But that is all the author says on the subject.

"The book of Canadian coins and their varieties" by Pierre Charest,
is a 650-page book with 36 pages devoted to the cent. There is mention from time to time of unintended varieties and errors,
but nothing on the scale of "CherryPickers' Guide to Rare Die Varieties of United States Coins" by Bill Fivaz and J.T. Stanton, - 365 pages
with 157 devoted to the cent, with several photos of DDO's and RPM's etc.on practically every page, and 8 more to information about varieties;

and "Strike It Rich with Pocket Change" 3rd editon, by Ken Potter and Dr. Brian Allen; - 350 pages, 91 on the Lincoln cent.

I have not yet found anything that gives, year by year, with photos and descriptions of every premium Canadian penny variety and error that is likely to be sought by collectors, and what they might be worth depending on grade.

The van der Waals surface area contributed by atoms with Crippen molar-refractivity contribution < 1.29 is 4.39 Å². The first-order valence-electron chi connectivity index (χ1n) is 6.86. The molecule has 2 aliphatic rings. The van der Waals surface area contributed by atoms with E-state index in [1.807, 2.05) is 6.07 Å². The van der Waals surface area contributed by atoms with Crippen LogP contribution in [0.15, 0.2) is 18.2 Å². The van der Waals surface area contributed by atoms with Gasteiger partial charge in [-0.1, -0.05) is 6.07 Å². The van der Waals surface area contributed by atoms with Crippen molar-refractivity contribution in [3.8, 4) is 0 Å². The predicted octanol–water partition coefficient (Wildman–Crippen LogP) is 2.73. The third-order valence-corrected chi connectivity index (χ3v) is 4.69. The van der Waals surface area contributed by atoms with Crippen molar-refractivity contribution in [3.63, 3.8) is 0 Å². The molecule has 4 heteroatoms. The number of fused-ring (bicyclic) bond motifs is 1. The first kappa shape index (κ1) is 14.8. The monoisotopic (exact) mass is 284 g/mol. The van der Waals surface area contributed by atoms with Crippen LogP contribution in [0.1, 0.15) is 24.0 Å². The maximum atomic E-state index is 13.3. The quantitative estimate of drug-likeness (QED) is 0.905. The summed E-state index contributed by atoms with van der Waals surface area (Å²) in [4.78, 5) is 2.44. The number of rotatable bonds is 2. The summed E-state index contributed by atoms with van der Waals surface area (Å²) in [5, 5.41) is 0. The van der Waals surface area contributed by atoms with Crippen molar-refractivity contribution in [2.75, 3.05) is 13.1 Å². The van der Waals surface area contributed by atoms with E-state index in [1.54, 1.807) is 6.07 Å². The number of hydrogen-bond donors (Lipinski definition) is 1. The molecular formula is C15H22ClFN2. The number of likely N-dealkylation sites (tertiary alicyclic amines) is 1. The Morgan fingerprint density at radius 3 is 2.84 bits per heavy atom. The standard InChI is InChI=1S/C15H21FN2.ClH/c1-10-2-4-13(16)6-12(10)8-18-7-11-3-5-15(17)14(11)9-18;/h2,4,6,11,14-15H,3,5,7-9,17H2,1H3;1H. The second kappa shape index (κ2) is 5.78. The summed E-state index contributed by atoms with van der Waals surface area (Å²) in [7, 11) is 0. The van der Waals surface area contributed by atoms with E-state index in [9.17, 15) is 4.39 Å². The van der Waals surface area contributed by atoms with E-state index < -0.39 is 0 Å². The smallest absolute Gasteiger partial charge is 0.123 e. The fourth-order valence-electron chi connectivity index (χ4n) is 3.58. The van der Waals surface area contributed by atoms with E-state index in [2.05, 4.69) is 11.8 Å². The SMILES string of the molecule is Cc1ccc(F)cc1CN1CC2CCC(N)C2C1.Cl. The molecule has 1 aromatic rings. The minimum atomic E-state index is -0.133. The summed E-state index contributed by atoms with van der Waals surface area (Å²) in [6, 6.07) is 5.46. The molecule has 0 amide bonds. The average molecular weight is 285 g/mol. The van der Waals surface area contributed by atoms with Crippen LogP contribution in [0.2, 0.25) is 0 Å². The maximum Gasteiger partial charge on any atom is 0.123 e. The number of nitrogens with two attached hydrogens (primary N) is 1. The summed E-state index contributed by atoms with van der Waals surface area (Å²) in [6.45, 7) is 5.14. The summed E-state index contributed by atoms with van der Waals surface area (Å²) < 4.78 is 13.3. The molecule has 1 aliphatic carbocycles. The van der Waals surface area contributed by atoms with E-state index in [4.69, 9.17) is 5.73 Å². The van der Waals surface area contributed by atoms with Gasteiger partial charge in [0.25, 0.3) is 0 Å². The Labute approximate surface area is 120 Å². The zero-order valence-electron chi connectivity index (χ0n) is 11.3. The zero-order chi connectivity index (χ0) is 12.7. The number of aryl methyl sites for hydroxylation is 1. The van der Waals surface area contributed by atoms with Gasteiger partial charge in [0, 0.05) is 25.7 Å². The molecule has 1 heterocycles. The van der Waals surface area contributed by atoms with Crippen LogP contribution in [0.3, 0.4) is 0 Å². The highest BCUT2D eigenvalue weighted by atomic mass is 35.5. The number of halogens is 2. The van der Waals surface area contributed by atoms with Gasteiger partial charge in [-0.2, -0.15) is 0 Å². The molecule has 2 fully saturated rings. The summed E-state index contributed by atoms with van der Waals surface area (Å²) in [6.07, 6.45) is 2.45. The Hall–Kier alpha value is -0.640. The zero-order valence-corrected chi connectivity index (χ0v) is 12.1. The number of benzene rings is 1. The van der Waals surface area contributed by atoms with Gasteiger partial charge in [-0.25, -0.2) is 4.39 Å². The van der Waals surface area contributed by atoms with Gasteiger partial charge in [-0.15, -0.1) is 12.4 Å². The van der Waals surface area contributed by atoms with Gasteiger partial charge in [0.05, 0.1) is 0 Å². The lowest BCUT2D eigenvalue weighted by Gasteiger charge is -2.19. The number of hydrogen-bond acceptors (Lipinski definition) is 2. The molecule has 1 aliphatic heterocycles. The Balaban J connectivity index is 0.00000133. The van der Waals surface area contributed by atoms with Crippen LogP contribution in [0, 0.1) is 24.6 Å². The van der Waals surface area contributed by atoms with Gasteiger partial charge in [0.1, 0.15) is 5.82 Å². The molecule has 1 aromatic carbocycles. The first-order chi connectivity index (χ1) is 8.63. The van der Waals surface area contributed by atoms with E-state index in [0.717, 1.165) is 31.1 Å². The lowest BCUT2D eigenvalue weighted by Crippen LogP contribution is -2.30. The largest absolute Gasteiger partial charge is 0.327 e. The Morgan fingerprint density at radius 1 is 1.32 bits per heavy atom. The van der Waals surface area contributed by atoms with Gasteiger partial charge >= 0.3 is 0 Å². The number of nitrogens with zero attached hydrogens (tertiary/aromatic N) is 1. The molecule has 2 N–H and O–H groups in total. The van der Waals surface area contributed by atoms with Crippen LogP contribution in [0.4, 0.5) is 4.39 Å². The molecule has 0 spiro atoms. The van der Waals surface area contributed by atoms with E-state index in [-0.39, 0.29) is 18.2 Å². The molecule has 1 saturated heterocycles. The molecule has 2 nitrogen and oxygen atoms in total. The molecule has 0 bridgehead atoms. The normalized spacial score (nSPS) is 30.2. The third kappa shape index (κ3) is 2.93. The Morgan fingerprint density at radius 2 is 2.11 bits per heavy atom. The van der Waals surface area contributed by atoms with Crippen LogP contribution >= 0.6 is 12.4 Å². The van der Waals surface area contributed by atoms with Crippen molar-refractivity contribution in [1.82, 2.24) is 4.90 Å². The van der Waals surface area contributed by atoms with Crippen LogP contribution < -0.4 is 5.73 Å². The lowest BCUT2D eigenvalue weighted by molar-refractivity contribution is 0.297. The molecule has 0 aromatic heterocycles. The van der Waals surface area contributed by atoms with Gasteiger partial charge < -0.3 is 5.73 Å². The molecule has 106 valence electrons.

My intention is to help some local charity groups sort through their penny drive collections for special coins that might be of value to collectors before they cash them in.

If there are similar texts or sources on Canadian 'unintended' varieties to those American ones, I would be most grateful for any help anyone can give!

Thank you,

Tom

Bill in Burl
Posts: 428
Joined: Thu Sep 04, 2008 7:41 am
Location: Golden Horseshoe, ONT

Re: Which years are more likely to have premium errors?

Postby Bill in Burl » Tue Jan 29, 2013 5:32 am